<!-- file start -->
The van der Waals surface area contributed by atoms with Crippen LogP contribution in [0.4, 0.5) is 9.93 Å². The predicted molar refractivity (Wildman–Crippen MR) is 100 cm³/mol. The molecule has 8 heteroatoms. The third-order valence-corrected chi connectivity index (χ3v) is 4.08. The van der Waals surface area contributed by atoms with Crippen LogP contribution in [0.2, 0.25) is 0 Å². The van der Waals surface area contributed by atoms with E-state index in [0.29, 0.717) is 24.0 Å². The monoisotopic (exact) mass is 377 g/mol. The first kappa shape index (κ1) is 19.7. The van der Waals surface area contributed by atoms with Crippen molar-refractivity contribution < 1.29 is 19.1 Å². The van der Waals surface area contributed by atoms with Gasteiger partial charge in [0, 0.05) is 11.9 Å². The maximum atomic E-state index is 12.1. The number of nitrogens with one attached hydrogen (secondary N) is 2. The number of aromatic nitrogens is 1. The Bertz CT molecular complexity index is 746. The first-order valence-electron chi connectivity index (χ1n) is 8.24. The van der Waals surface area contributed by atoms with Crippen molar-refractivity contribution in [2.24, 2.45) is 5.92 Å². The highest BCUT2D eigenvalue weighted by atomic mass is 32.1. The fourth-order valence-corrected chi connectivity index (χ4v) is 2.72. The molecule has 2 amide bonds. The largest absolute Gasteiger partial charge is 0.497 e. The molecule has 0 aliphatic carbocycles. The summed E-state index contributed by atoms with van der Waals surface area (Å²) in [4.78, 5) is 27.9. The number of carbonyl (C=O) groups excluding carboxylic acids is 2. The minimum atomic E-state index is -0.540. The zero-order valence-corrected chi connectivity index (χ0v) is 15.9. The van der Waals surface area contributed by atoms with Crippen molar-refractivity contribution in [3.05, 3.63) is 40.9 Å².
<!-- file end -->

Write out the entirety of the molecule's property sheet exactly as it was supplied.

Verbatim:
The van der Waals surface area contributed by atoms with Crippen LogP contribution in [0.4, 0.5) is 9.93 Å². The predicted molar refractivity (Wildman–Crippen MR) is 100 cm³/mol. The molecule has 8 heteroatoms. The third-order valence-corrected chi connectivity index (χ3v) is 4.08. The van der Waals surface area contributed by atoms with Crippen LogP contribution in [0.2, 0.25) is 0 Å². The van der Waals surface area contributed by atoms with E-state index in [0.29, 0.717) is 24.0 Å². The monoisotopic (exact) mass is 377 g/mol. The first kappa shape index (κ1) is 19.7. The van der Waals surface area contributed by atoms with Crippen molar-refractivity contribution < 1.29 is 19.1 Å². The van der Waals surface area contributed by atoms with Gasteiger partial charge in [0, 0.05) is 11.9 Å². The maximum atomic E-state index is 12.1. The number of nitrogens with one attached hydrogen (secondary N) is 2. The number of aromatic nitrogens is 1. The Bertz CT molecular complexity index is 746. The first-order valence-electron chi connectivity index (χ1n) is 8.24. The van der Waals surface area contributed by atoms with Crippen molar-refractivity contribution in [2.24, 2.45) is 5.92 Å². The highest BCUT2D eigenvalue weighted by atomic mass is 32.1. The fourth-order valence-corrected chi connectivity index (χ4v) is 2.72. The molecule has 2 amide bonds. The largest absolute Gasteiger partial charge is 0.497 e. The molecule has 0 aliphatic carbocycles. The summed E-state index contributed by atoms with van der Waals surface area (Å²) in [4.78, 5) is 27.9. The number of carbonyl (C=O) groups excluding carboxylic acids is 2. The minimum atomic E-state index is -0.540. The zero-order valence-corrected chi connectivity index (χ0v) is 15.9. The van der Waals surface area contributed by atoms with Crippen molar-refractivity contribution in [3.05, 3.63) is 40.9 Å².